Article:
"Yana. Nino thought BS planned to spend the summer before her first year at Stanford Medical School doing contact tracing working retail. But when her job search a dead end, she went back to seasonal fruit picking work. She's been doing since she was fourteen. At the end of one long day she tweeted about farm workers like her being paid seven dollars for two gallons of blueberries. She then asked how much do you pay for your blue various? I had talked to her I did and learn so much about her path to medicine as a first gen college student indigenous rights farm worker's Rights on. We'll consumers need to know about the people who make their food possible. Jeddah. Where are you right now? I'm Linden from California Palo Alto our new you're back at school ivax going out here. I always remember those summers during college going home in it's. It's so strange because you have all this independence when you're at school and then you come home and your parents. Treat, you like you're still in high school, right? Right and every time I go home. It's just there's just a large expectation fairly for my mom is my own expectation that I should be like helping my mom in linked doing some chores and like lightening her load guy at school it's like you're right like complete freedom I do whatever I want whenever I want. Do you perceive your mom to have a heavy load Yeah absolutely. I think she's our only period and. I think that you know we go to work and she has to come home and make them some meals for everyone. There's five of us and she kind of like cleaned for Yooglie of she loves house being cleaned. So I help out with all those things whenever I can. To Lot Yeah You're born you're born in Eastern, Oregon, you grew up in eastern Washington state. Told me about where you grew up. So Eastern. Washington is very different from Seattle. I think that's why. Like columnists conception that I. Get is that the thing it's just like satellite super rainy it's actually not. So eastern Washington Eastern Oregon both desert in the rain shadow of. E mountain range. So we get like very little rain, it's very conservative. There's very little diversity out there I think the main communities of color that live out there my farmer communities in the needle in communities I think it was a great place ago by the you grow up because it is so rural. There's so much nature around there so much like the outdoor activities to do Saigo peron alarm really enjoyed around a lot of fields. So my working in the field I love Eastern Oregon eastern Washington I would love to go back someday is that the plan to go back? Yeah. Absolutely. How old were you when you started working in the fields? I was fourteen years old. What was your first day of work like? I. Think I was super excited for my first year. We're ten years ago. And they all super excited because I would get to contribute. Tie Household I, think the causes for me was like, okay I can use this money to go to my mom to make your life easier and then she would let me keep some of it so that I could spend it on what I wanted to nature's like take my siblings than I on a shopping spree for for school. So he went to buy school supplies in. We were very excited like Bonnie backpacks unlike brand name markers and stuff like that. I have three younger siblings. So they were all little and they were excited because we had never done that like I think I'll. Getting. The bare minimum that we need for school and now it's finally like being I was able to get them whatever they wanted. Is there a story from childhood that captures who you were as a kid. I think one story though remembering like me, my mom and my sister was. Going to do this activity called Battle of the books where there's a selection link. Eight books that read it's handling a quiz bowl style where you just like recall parts of the book and I've always loved reading and so we were remembering that I read all the books like my sister was on my team even though she was two years younger than me in the elementary school and she was like, yeah, you just carry the team and you like because remembered everything and I think that that was super emblematic of just who I was of like my love for reading my. Or. Competitive data. Just like a real enjoyment for school and like why The promise of my mom always wanted to go to school didn't get the chance to and so. She was always telling me and my siblings like, Oh, you go to school a you do all in school. It's GonNa take you to a Lotta places in. So I guess those just carry me through life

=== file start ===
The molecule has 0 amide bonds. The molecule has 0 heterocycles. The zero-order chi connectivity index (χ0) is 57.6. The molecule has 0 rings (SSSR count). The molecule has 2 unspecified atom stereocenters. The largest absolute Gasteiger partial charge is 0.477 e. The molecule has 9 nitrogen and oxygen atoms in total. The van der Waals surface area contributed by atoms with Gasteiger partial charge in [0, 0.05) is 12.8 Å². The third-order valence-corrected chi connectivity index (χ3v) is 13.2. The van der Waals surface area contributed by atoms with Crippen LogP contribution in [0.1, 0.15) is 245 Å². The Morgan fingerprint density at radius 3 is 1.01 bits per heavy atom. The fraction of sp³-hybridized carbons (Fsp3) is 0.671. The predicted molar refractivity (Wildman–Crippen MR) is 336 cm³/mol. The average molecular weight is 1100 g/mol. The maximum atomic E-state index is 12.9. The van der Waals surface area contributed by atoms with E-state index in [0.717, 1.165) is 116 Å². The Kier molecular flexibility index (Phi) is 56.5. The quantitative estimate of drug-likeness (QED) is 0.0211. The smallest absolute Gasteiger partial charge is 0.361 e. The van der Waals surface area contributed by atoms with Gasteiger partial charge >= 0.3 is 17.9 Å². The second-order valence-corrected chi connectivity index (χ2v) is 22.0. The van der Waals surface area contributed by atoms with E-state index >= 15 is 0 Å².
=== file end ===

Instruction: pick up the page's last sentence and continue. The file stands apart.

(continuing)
Stanford Medical School Washington Oregon Yana. Nino Yooglie Eastern Jeddah Saigo Peron California Palo Alto Seattle Bonnie